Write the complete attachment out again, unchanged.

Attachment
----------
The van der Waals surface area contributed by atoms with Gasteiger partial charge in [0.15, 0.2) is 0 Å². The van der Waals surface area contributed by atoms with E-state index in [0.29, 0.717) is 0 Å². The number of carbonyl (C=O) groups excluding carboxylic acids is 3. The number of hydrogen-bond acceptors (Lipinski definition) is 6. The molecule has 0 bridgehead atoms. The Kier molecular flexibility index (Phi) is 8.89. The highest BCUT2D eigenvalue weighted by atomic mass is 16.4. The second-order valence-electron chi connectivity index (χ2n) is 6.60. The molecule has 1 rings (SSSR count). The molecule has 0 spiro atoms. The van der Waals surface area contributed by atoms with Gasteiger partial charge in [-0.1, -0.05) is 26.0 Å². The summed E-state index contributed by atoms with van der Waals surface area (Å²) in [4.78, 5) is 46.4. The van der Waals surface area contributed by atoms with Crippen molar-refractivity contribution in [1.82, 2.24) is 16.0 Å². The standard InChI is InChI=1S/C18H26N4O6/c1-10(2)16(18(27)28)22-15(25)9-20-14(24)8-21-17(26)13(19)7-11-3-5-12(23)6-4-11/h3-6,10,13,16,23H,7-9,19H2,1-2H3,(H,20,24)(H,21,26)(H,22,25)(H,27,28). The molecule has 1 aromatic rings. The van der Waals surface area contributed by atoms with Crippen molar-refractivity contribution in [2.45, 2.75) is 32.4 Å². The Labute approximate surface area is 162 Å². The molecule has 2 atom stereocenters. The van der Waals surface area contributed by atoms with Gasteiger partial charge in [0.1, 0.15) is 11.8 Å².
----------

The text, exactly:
The van der Waals surface area contributed by atoms with Gasteiger partial charge in [0.15, 0.2) is 0 Å². The van der Waals surface area contributed by atoms with E-state index in [0.29, 0.717) is 0 Å². The number of carbonyl (C=O) groups excluding carboxylic acids is 3. The number of hydrogen-bond acceptors (Lipinski definition) is 6. The molecule has 0 bridgehead atoms. The Kier molecular flexibility index (Phi) is 8.89. The highest BCUT2D eigenvalue weighted by atomic mass is 16.4. The second-order valence-electron chi connectivity index (χ2n) is 6.60. The molecule has 1 rings (SSSR count). The molecule has 0 spiro atoms. The van der Waals surface area contributed by atoms with Gasteiger partial charge in [-0.1, -0.05) is 26.0 Å². The summed E-state index contributed by atoms with van der Waals surface area (Å²) in [4.78, 5) is 46.4. The van der Waals surface area contributed by atoms with Crippen molar-refractivity contribution in [1.82, 2.24) is 16.0 Å². The standard InChI is InChI=1S/C18H26N4O6/c1-10(2)16(18(27)28)22-15(25)9-20-14(24)8-21-17(26)13(19)7-11-3-5-12(23)6-4-11/h3-6,10,13,16,23H,7-9,19H2,1-2H3,(H,20,24)(H,21,26)(H,22,25)(H,27,28). The molecule has 1 aromatic rings. The van der Waals surface area contributed by atoms with Crippen molar-refractivity contribution in [2.45, 2.75) is 32.4 Å². The Labute approximate surface area is 162 Å². The molecule has 2 atom stereocenters. The van der Waals surface area contributed by atoms with Gasteiger partial charge in [0.1, 0.15) is 11.8 Å².